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Citibank, N.A. v. Novak

United States District Court, District of Columbia

February 1, 2018

CITIBANK, N.A., Plaintiff,
v.
GREGORY NOVAK, et al., Defendants.

          MEMORANDUM OPINION AND ORDER

          Amit P. Mehta" United States District Judge.

         Before the court is Defendants Gregory V. Novak and Tracy W. Druce's Motion to Dismiss for Improper Venue And/Or to Transfer Venue Under 28 U.S.C. § 1404 (“Motion”), in which Defendants assert that: (1) this court is not the proper venue to hear Plaintiff Citibank, N.A.'s claims against them; and, in the alternative, (2) transfer to the Southern District of Texas is warranted under 28 U.S.C. § 1404 because it is a more convenient forum than this one. See Defs.' Mem. of Law in Support of Defs.' Mot. to Dismiss for Improper Venue And/Or to Transfer Venue under 28 U.S.C. § 1404, ECF No. 13 [hereinafter Defs.' Mem.], at 3-8. For the reasons explained below, Defendants' Motion, which borders on being frivolous, is denied.

         I.

         Defendants do not dispute that the two loan guaranty agreements that are the subject of this breach-of-contract action contain identical forum-selection clauses that permit Plaintiff to bring suit against them in this District Court. See Defs.' Mem. at 2 (noting that the guaranty agreements “includ[ed] . . . forum selection clauses” similar to that in a Loan Modification and Forbearance agreement dated July 21, 2015); id. at 4 (arguing that a “post-execution venue selection clause cannot save venue in the District of Columbia”). Nor could they. The loan guaranty agreements state:

[Defendants] hereby irrevocably submit[ ] to the jurisdiction of any District of Columbia or Federal court sitting in Washington, D.C., and [Defendants] hereby irrevocably agree[ ] that any Action may be heard and determined in such District of Columbia court or such Federal court.

Compl., ECF No. 1, Ex. C, ECF No. 1-3 [hereinafter Pl.'s Ex. C], at 5; Compl., Ex. D, ECF No. 1-4 [hereinafter Pl.'s Ex. D], at 5. In light of this unambiguous text, there can be little doubt that Defendants, both of whom are sophisticated and experienced lawyers, see Pl.'s Mem. in Opp'n., ECF No. 14, Ex. 2, ECF. No. 14-2, at 1-3, agreed to subject themselves to suit in this District Court. Venue therefore is appropriate in this forum. See Atl. Marine Constr. Co., Inc. v. U.S. Dist. Ct. for W. Dist. of Tex., 134 S.Ct. 568, 582-83 (2016).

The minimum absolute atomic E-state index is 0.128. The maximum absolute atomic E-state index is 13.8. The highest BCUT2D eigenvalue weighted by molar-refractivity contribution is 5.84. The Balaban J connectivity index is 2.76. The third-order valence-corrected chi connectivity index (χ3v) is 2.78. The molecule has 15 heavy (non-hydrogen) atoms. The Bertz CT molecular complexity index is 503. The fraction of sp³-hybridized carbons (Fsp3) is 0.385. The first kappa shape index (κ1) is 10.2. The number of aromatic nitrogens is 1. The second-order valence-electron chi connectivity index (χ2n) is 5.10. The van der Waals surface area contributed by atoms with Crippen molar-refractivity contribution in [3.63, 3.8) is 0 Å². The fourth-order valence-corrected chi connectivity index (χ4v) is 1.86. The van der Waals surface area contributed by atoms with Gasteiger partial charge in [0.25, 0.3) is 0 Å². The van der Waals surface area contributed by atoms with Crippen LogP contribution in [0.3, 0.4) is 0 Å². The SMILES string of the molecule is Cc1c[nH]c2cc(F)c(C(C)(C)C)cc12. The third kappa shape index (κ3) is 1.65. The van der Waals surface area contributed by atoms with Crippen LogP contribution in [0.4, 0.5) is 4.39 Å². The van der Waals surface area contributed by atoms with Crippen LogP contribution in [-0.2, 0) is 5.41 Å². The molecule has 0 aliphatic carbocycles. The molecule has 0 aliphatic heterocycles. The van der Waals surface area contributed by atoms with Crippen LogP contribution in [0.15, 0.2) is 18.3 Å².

Defendants' contention that the Supreme Court's decision in Atlantic Marine compels dismissal for improper venue wholly misreads that precedent. Atlantic Marine does not, as Defendants contend, require that “venue must still be proper under [the federal venue statute, 28 U.S.C.] § 1391(b), irrespective of a forum selection clause.” Defs.' Mem. at 3-4. To read Atlantic Marine in that way is flatly inconsistent with the Court's admonition that, “[w]hen parties have contracted in advance to litigate disputes in a particular forum, courts should not disrupt the parties' settled expectations.” Atl. Marine, 134 S.Ct. at 583. Defendants' interpretation is also contrary to decades-old Supreme Court precedent holding that courts should “enforce the forum clause specifically unless [the movant] could clearly show that enforcement would be unreasonable and unjust, or that the clause was invalid for such reasons as fraud or overreaching.” See M/S Bremen v. Zapata Off-Shore Co., 407 U.S. 1, 15 (1972). And it conflicts with District of Columbia law- selected by the parties to govern the loan agreements-which provides that forum selection clauses “are [now] prima facie valid and [will] be enforced unless enforcement is shown by the resisting party to be ‘unreasonable' under the circumstances.'” Yazdani v. Access ATM, 941 A.2d 429, 431 (D.C. 2008) (alterations in original and citation omitted). Here, the parties mutually agreed that venue would be appropriate in this forum for resolving their disputes. The federal venue statute cannot reasonably be construed, as Defendants argue, to compel a result that directly conflicts with the parties' clear intent.

         II.

         Nor is a change in venue warranted under the federal venue-transfer statute, 28 U.S.C. § 1404(a). For starters, Defendants have forfeited their right to move for transfer on the ground of inconvenience. The loan guaranty agreements clearly state: “The undersigned hereby irrevocably waives, to the fullest extent it may effectively do so, the defense of an inconvenient forum to the maintenance of any Action in any jurisdiction.” Pl.'s Ex. C at 5; Pl.'s Ex. D at 5. Thus, Defendants expressly agreed that they would not assert, as they do now, that that this District Court is an inconvenient forum.

         Second, because the forum selection clause itself is valid, the only factors that would warrant transfer to the Southern District of Texas relate to the public interest, which the Supreme Court has said may justify transfer only in “unusual cases.” Atl. Marine, 134 S.Ct. at 582. Nothing about this case makes it unusual. It is a garden-variety breach-of-contract suit. And Defendants have not identified the kind of “rare[]” circumstance, see id., that would warrant overriding the settled terms of the loan guaranty agreements, cf. Defs.' Mem. at 8 (asserting that it is in both parties' interests to transfer because it purportedly takes twice as long to go from filing to trial in this District as compared to the Southern District of Texas).

         III.

         Accordingly, for the foregoing reasons, Defendants' Motion to Dismiss for Improper Venue And/Or to Transfer Venue Under 28 U.S.C. § 1404, ECF No. 13, is denied. The hearing on Defendants' Motion scheduled for February 6, 2018, is hereby ...


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